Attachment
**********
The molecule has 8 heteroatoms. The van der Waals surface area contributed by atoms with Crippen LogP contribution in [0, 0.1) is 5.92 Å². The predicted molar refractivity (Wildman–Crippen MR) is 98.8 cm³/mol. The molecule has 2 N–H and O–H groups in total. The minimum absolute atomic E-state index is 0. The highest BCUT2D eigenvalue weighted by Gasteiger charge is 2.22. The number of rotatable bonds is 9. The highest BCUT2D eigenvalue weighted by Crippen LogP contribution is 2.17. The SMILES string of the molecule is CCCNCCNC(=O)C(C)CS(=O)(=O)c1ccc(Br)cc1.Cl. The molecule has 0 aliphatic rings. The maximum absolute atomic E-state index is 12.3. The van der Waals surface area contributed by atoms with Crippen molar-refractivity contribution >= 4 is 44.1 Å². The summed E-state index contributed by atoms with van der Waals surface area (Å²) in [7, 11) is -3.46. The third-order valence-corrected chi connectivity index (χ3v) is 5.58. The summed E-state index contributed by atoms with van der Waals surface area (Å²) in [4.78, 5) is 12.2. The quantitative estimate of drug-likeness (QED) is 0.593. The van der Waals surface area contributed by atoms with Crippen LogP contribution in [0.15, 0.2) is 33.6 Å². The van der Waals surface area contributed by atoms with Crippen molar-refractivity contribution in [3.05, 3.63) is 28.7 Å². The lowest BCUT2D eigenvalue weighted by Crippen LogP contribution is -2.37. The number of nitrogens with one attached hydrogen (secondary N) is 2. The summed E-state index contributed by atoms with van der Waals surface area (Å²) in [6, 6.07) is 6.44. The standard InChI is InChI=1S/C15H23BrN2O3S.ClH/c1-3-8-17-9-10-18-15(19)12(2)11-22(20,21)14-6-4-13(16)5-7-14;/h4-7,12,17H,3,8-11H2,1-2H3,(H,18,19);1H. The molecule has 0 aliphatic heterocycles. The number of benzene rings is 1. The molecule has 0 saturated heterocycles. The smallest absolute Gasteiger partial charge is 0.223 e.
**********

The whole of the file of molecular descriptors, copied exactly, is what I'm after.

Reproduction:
The molecule has 8 heteroatoms. The van der Waals surface area contributed by atoms with Crippen LogP contribution in [0, 0.1) is 5.92 Å². The predicted molar refractivity (Wildman–Crippen MR) is 98.8 cm³/mol. The molecule has 2 N–H and O–H groups in total. The minimum absolute atomic E-state index is 0. The highest BCUT2D eigenvalue weighted by Gasteiger charge is 2.22. The number of rotatable bonds is 9. The highest BCUT2D eigenvalue weighted by Crippen LogP contribution is 2.17. The SMILES string of the molecule is CCCNCCNC(=O)C(C)CS(=O)(=O)c1ccc(Br)cc1.Cl. The molecule has 0 aliphatic rings. The maximum absolute atomic E-state index is 12.3. The van der Waals surface area contributed by atoms with Crippen molar-refractivity contribution >= 4 is 44.1 Å². The summed E-state index contributed by atoms with van der Waals surface area (Å²) in [7, 11) is -3.46. The third-order valence-corrected chi connectivity index (χ3v) is 5.58. The summed E-state index contributed by atoms with van der Waals surface area (Å²) in [4.78, 5) is 12.2. The quantitative estimate of drug-likeness (QED) is 0.593. The van der Waals surface area contributed by atoms with Crippen LogP contribution in [0.15, 0.2) is 33.6 Å². The van der Waals surface area contributed by atoms with Crippen molar-refractivity contribution in [3.05, 3.63) is 28.7 Å². The lowest BCUT2D eigenvalue weighted by Crippen LogP contribution is -2.37. The number of nitrogens with one attached hydrogen (secondary N) is 2. The summed E-state index contributed by atoms with van der Waals surface area (Å²) in [6, 6.07) is 6.44. The standard InChI is InChI=1S/C15H23BrN2O3S.ClH/c1-3-8-17-9-10-18-15(19)12(2)11-22(20,21)14-6-4-13(16)5-7-14;/h4-7,12,17H,3,8-11H2,1-2H3,(H,18,19);1H. The molecule has 0 aliphatic heterocycles. The number of benzene rings is 1. The molecule has 0 saturated heterocycles. The smallest absolute Gasteiger partial charge is 0.223 e.